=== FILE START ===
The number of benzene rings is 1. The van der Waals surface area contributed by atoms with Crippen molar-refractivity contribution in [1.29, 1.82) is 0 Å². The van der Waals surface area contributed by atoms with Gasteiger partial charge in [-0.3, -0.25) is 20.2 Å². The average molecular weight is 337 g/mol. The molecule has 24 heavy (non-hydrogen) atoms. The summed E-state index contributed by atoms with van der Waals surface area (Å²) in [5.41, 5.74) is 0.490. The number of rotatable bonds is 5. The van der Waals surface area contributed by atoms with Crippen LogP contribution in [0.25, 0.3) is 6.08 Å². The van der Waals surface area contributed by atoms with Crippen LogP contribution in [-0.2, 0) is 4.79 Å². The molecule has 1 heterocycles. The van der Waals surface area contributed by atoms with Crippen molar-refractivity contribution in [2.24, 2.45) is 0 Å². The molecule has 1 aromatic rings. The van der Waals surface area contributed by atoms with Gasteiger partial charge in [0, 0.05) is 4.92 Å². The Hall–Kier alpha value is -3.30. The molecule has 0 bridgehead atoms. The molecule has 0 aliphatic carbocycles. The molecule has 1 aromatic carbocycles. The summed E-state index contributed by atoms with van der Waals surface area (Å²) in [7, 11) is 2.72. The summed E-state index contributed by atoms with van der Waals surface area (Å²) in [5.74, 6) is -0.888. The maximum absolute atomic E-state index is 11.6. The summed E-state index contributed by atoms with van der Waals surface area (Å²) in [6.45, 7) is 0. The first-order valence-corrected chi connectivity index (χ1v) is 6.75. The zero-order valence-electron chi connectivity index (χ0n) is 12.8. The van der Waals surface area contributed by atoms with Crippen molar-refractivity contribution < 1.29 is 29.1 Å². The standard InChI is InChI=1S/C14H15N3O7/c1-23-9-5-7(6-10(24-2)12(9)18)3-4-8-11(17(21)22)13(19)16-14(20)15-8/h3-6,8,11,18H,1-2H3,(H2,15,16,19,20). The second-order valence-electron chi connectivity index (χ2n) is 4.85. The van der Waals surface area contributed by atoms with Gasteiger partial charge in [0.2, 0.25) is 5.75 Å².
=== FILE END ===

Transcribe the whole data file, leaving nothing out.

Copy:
The number of benzene rings is 1. The van der Waals surface area contributed by atoms with Crippen molar-refractivity contribution in [1.29, 1.82) is 0 Å². The van der Waals surface area contributed by atoms with Gasteiger partial charge in [-0.3, -0.25) is 20.2 Å². The average molecular weight is 337 g/mol. The molecule has 24 heavy (non-hydrogen) atoms. The summed E-state index contributed by atoms with van der Waals surface area (Å²) in [5.41, 5.74) is 0.490. The number of rotatable bonds is 5. The van der Waals surface area contributed by atoms with Crippen LogP contribution in [0.25, 0.3) is 6.08 Å². The van der Waals surface area contributed by atoms with Crippen LogP contribution in [-0.2, 0) is 4.79 Å². The molecule has 1 heterocycles. The van der Waals surface area contributed by atoms with Crippen molar-refractivity contribution in [2.24, 2.45) is 0 Å². The molecule has 1 aromatic rings. The van der Waals surface area contributed by atoms with Gasteiger partial charge in [0, 0.05) is 4.92 Å². The Hall–Kier alpha value is -3.30. The molecule has 0 bridgehead atoms. The molecule has 0 aliphatic carbocycles. The molecule has 1 aromatic carbocycles. The summed E-state index contributed by atoms with van der Waals surface area (Å²) in [7, 11) is 2.72. The summed E-state index contributed by atoms with van der Waals surface area (Å²) in [5.74, 6) is -0.888. The maximum absolute atomic E-state index is 11.6. The summed E-state index contributed by atoms with van der Waals surface area (Å²) in [6.45, 7) is 0. The first-order valence-corrected chi connectivity index (χ1v) is 6.75. The zero-order valence-electron chi connectivity index (χ0n) is 12.8. The van der Waals surface area contributed by atoms with Crippen molar-refractivity contribution < 1.29 is 29.1 Å². The standard InChI is InChI=1S/C14H15N3O7/c1-23-9-5-7(6-10(24-2)12(9)18)3-4-8-11(17(21)22)13(19)16-14(20)15-8/h3-6,8,11,18H,1-2H3,(H2,15,16,19,20). The second-order valence-electron chi connectivity index (χ2n) is 4.85. The van der Waals surface area contributed by atoms with Gasteiger partial charge in [0.2, 0.25) is 5.75 Å².